Adding My Voice to iCivics Material: Tips and Tricks for Making Online Learning Accessible and Engaging with Kami

April 09, 2021

Last month I made a thing. Well, actually I adapted a thing…or rather, modified?… enhanced?…personalized?

I started exploring Kami in August 2020. My district’s IT department purchased an Educator License and promoted it as a useful tool for UDL and differentiation. Frankly though, I forgot about Kami in the avalanche of our school openings: once for remote-learning, and another in November for hybrid-hyflex-whatever-we-call-it.

In January 2021, I rediscovered Kami as a useful way to share news articles with students. There was a lot happening in the world, as you might remember. I wanted to spend our limited class time exploring today’s news together, but many articles are challenging for 8th graders to comprehend. Kami’s text-to-speech feature let us read / hear a paragraph together (.8x speed is the best: not too fast, not too drunk), while I shared my screen. During the read-aloud I would highlight key words, phrases, sentences. Occasionally I also added text boxes for section headings, or draw simple shapes to indicate key paragraphs. You can save a Kami and share it with a view-only link, so students who were absent could still access the article.


In March, I built on that experience to use Kami for iCivics materials.

The “Sources of Law” document contained all the basics I needed to start a unit on the legislation process, with terms like statute, lawsuit, criminal / civil law, etc. These are challenging concepts, and unfortunately the reading level (and the rather small font) appeared daunting for many of my 8th graders. Perhaps in “normal times,” I could walk around the classroom to give encouragement and help students with unfamiliar words. But let’s be real: that game of Whack-A-Mole can get exhausting real fast, as you feel pulled in a dozen different directions. At one point, I considered writing my own version of “Sources of Law” like those YA versions of popular nonfiction books.

Instead, I tried applying my experience from January…and it worked!

First I identified the most important elements for students to absorb (regulations, yes! military justice, not so much) and developed their task to show understanding. I trimmed out the activity pages (more on that later) by printing the download to a new PDF with only pages 1-4, and then uploading that into Kami.

Here’s the really cool part: I used the Audio Comment feature to actually add my voice to the iCivics document. Click near the word, phrase, or sentence you need to explain. Then just talk to your students, and hit the stop button to end recording. Done! My recordings were usually 15-30 seconds long. I also used the Markup feature to highlight some key areas. 

My comments pointed out connections to other parts of the reading, or defined unfamiliar words that weren’t explained in the document, or otherwise emphasized statements in “Sources of Law”.

PRO TIP: When you share the link, make sure you select “Viewer” not “Editor”…or else your darling students can add their own commentary, which you might not appreciate.

When students started working on this assignment (some remotely, some in the classroom), I was braced for impact. Maybe this was a mistake? Perhaps I still aimed too high? But actually I was peppered with few questions about the informational content (more queries like “Where do I find the link?”). When I did get some FAQs, I could add an additional comment / highlight on the Kami which immediately appeared for students!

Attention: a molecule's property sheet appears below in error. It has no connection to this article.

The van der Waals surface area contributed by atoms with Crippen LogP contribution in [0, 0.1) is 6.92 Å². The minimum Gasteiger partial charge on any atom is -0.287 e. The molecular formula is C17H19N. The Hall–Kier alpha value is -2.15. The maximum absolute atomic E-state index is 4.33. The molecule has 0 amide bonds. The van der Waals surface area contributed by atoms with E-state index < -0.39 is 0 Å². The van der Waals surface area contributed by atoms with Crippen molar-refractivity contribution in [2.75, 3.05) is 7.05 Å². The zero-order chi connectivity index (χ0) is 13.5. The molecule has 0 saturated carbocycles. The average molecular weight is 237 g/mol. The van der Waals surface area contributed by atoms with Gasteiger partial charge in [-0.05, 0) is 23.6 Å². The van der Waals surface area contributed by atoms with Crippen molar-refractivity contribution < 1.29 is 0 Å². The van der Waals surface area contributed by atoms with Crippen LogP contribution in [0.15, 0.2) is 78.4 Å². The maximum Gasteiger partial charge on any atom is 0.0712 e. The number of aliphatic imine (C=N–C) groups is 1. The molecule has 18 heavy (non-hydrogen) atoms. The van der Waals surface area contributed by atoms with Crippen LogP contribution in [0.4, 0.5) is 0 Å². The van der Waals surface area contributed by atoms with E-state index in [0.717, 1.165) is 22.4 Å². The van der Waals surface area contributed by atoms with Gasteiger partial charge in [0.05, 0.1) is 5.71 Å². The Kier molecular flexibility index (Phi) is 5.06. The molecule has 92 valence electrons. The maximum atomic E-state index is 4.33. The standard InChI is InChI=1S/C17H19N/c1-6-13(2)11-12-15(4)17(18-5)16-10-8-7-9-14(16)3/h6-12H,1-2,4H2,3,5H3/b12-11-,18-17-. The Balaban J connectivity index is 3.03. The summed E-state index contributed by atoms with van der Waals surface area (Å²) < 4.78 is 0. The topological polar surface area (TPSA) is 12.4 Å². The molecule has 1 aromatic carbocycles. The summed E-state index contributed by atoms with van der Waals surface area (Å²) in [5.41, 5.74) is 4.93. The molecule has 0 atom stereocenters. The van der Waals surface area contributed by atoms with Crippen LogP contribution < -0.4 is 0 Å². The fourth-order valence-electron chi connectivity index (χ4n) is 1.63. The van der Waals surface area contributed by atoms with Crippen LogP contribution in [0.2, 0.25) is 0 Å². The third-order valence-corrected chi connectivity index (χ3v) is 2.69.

Right before school on the second day, I recorded a 2-minute video comment at the top of the document. That’s where I described the assignment directions, and explained how to use the blue dots (it was not intuitive to students these are clickable objects).

I know at least 2 students used the text-to-speech feature to help them read the document; I am sure everyone listened to at least some of my comments in the margins. And I can tell you that every student who attempted this task last week completed it with proficiency (although some needed multiple attempts to adequately answer the questions).

I have not yet tried the fill-the-blanks feature of Kami, which could have been useful for the activity pages of “Sources of Law”. Frankly that was just one technology hurdle too many. Instead, I adapted one of the activities into Jamboard as a class opener on the 4th day of the unit. Soon, though, I hope all my students load the Kami extension into their Chrome browser so we can use our Schoology LMS for assigning & receiving classwork in Kami.

Any tool or strategy that improves our teaching life is always welcome, even more so during a pandemic. There are many apps and hacks that I never wish to use again (we’re looking at you, Zoom and “hybrid” teaching!), but I certainly plan to continue applying this integration of Kami features with iCivics resources. That is the kind of effective problem-solving we’re always hoping to find!

Written by Andrew Swan

Andrew is an 8th grade Social Studies teacher at Bigelow Middle School in Newton MA, where he has worked for 17 years. He has been a member of the iCivics Educator Network since 2019. He is also a co-moderator of the popular SSChat Network that hosts weekly social studies chats on Twitter with the #sschat hashtag. Follow him at @flipping_A_tchr.